I am so excited to share this recipe with you. I’m not sure what it is, but this recipe satisfies a huge craving that I have. Something about the earthy substance of these gigantic gorgeous grounding beans meeting the acidic sweetness of the slow-roasted tomato sauce. And so much garlic. And so much EVOO. It’s just heaven.
I got this recipe in its original form from one of my acupuncture patients, who is quite a foodie herself. She knows I follow a lower gluten, lower dairy, more plant-based diet, so she recommended trying this recipe. Well, a few years later, I’m still dreaming these beans. But in true Dr. Katie fashion, I altered the original recipe to be a little healthier and easier on the digestion.
I haven’t always tolerated beans in my diet. In residency, I distinctly remember not digesting beans well. Maybe it was the stress. I’ve figured out a few ways to help with bean and lentil digestion if this is a sore point for you.
Third, cook your beans with kombu. Kombu is a Japanese sea vegetable type of kelp that contains certain enzymes that can help break down the heavy starches (called raffinose sugars) found in foods like beans. Our good little probiotic bacteria in our intestines love these sugars, releasing hydrogen and carbon dioxide which lead to bloating and gas. Kombu helps minimize this! Hallelujah!
Kombu also contains a healthy dose of iron, and you all know how much I love iron. It also contains the most iodine of all the seaweeds, so it supports our thyroids. Iodine is crucial for thyroid hormone synthesis. Since most of us buy fancy cooking salt these days, we no longer get iodine from iodized salt. So sea vegetables are a great way to keep up with this important nutrient.
To cook with kombu, add a three- to four-inch strip to your beans as they cook, or add it to your soup recipes. Once cooking is complete, simply pull out the kombu and either chop it into fine pieces to go back into the pot or discard. If you add it to pre-cooked beans or canned beans, soak the kombu for about 20 minutes in a small amount of water, then add the seaweed and the soaking water to the pot to get all of the minerals and anti-gas benefit.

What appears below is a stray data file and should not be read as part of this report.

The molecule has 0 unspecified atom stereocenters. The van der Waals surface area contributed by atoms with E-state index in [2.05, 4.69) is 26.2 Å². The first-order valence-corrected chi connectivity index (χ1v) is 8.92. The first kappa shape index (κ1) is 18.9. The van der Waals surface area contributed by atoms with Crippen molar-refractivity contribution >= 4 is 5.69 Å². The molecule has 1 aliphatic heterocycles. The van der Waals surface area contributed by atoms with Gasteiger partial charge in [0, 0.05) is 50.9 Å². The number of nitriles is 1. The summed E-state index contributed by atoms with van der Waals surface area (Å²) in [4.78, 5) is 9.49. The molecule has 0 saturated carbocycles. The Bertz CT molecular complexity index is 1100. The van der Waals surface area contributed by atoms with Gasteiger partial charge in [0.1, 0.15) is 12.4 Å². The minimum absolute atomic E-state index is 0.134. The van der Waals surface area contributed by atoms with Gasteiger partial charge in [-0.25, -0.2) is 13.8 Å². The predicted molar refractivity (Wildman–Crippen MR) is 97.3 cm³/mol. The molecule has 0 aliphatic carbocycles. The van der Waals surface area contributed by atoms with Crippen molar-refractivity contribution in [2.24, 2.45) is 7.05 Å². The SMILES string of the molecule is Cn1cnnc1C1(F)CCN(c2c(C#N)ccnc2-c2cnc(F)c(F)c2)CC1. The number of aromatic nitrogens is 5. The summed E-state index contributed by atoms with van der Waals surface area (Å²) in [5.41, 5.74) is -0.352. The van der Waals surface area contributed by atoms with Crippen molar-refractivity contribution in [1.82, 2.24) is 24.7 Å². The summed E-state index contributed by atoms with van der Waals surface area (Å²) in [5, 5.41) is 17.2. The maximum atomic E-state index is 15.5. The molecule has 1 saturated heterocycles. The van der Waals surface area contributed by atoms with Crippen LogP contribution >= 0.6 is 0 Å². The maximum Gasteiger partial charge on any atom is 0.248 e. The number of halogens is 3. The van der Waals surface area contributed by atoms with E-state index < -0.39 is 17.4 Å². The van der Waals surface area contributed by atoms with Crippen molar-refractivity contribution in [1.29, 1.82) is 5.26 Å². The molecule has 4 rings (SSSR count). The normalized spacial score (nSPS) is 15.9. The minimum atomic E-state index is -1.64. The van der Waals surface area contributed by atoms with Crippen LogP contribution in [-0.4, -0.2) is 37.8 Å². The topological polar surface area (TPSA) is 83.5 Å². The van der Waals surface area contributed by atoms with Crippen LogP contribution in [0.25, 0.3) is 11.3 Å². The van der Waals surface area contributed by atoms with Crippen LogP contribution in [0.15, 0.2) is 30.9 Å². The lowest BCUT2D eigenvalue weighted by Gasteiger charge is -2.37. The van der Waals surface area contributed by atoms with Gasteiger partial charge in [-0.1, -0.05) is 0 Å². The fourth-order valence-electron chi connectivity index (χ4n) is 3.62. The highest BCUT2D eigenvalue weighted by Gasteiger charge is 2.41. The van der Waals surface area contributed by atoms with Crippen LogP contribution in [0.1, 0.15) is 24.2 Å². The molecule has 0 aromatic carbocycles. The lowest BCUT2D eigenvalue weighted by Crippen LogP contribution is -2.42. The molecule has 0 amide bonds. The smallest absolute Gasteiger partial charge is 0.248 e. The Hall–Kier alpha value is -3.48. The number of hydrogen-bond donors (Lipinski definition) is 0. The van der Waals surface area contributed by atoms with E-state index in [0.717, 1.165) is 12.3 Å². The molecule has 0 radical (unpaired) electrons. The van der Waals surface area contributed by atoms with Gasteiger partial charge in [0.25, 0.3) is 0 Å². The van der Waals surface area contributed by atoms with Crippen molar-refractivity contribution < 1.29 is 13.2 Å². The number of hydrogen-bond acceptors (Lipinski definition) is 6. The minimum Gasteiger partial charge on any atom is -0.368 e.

And if you’re not into soaking/sprouting/cooking dried beans, have no fear! The brand Eden Organic pressure cooks their beans before canning, so it’s the ultimate short cut.
I served this recipe over some kale sautéed in EVOO with salt & pepper and with a bit of crusty bread. It is heaven.
1 pound dried beans (gigantes, large lima beans, or cannellini beans)
3 inch piece of kombu
1 1/2 cups chopped onion (approximately 2 medium onions)
1/3 cup chopped garlic
1 cup chopped celery (approximately 3 stalks)
3/4 cup chopped fresh parsley
1/3 cup chopped fresh mint
1 Tbsp dried oregano
1 Tbsp salt
2 tsp fresh ground black pepper
½ cup extra virgin olive oil
2 cups crushed tomatoes
2 ½ cups reserved cooking water from beans
1 cup water, room temperature
1. Soak dried beans overnight or at least 7 hours. Boil for 50 minutes with a 3” piece of kombu and RESERVE 2 ½ cups of cooking liquid before draining beans. (You can also use a pressure cooker or slow cooker, if that’s more convenient for you.)
2. Saute chopped onions and celery in olive oil over medium low heat until tender. Add garlic and cook for a few minutes until soft. Add herbs and spices, mix to combine completely and cook for just a minute to combine flavor oils.
3. Add chopped tomatoes, stir to combine and cook for 5 minutes.
4. Add reserved bean cooking liquid and bring sauce up to a boil. Remove from heat and set aside until ready to bake the beans.
5. Layer cooked gigantes beans evenly in 9×13 baking pan and pour sauce over top. Add 1 cup room temperature water.
6. Bake, uncovered, for 2 hours in 350 degree oven. Stir approximately every half hour or so.
7. Allow baked beans to rest for about 15-30 minutes before serving.